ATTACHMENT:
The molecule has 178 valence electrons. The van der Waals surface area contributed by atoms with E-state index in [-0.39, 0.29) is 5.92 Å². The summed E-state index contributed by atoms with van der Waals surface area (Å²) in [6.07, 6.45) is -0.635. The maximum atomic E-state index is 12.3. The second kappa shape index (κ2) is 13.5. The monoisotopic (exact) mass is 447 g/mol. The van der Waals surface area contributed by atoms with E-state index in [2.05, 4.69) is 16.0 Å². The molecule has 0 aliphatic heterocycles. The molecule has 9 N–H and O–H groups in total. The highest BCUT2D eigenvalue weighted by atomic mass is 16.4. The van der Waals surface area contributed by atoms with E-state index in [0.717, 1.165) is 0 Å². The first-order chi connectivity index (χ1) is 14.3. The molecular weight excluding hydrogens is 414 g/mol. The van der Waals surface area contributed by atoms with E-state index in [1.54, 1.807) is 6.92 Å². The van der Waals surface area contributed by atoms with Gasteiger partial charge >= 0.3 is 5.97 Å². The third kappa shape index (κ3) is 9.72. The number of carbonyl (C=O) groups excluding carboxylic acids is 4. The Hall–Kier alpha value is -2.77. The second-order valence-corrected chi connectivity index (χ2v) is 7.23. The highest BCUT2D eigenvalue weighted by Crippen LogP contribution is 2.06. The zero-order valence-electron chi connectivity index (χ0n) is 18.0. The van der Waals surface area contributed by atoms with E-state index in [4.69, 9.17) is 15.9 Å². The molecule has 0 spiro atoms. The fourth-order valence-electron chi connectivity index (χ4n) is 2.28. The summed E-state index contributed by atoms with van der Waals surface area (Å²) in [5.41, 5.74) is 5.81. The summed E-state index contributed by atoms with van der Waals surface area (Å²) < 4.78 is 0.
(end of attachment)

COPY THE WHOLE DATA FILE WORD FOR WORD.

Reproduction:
The molecule has 178 valence electrons. The van der Waals surface area contributed by atoms with E-state index in [-0.39, 0.29) is 5.92 Å². The summed E-state index contributed by atoms with van der Waals surface area (Å²) in [6.07, 6.45) is -0.635. The maximum atomic E-state index is 12.3. The second kappa shape index (κ2) is 13.5. The monoisotopic (exact) mass is 447 g/mol. The van der Waals surface area contributed by atoms with E-state index in [2.05, 4.69) is 16.0 Å². The molecule has 0 aliphatic heterocycles. The molecule has 9 N–H and O–H groups in total. The highest BCUT2D eigenvalue weighted by atomic mass is 16.4. The van der Waals surface area contributed by atoms with E-state index in [0.717, 1.165) is 0 Å². The first-order chi connectivity index (χ1) is 14.3. The molecular weight excluding hydrogens is 414 g/mol. The van der Waals surface area contributed by atoms with E-state index in [1.54, 1.807) is 6.92 Å². The van der Waals surface area contributed by atoms with Gasteiger partial charge >= 0.3 is 5.97 Å². The third kappa shape index (κ3) is 9.72. The number of carbonyl (C=O) groups excluding carboxylic acids is 4. The Hall–Kier alpha value is -2.77. The second-order valence-corrected chi connectivity index (χ2v) is 7.23. The highest BCUT2D eigenvalue weighted by Crippen LogP contribution is 2.06. The zero-order valence-electron chi connectivity index (χ0n) is 18.0. The van der Waals surface area contributed by atoms with E-state index in [4.69, 9.17) is 15.9 Å². The molecule has 0 spiro atoms. The fourth-order valence-electron chi connectivity index (χ4n) is 2.28. The summed E-state index contributed by atoms with van der Waals surface area (Å²) in [5.41, 5.74) is 5.81. The summed E-state index contributed by atoms with van der Waals surface area (Å²) < 4.78 is 0.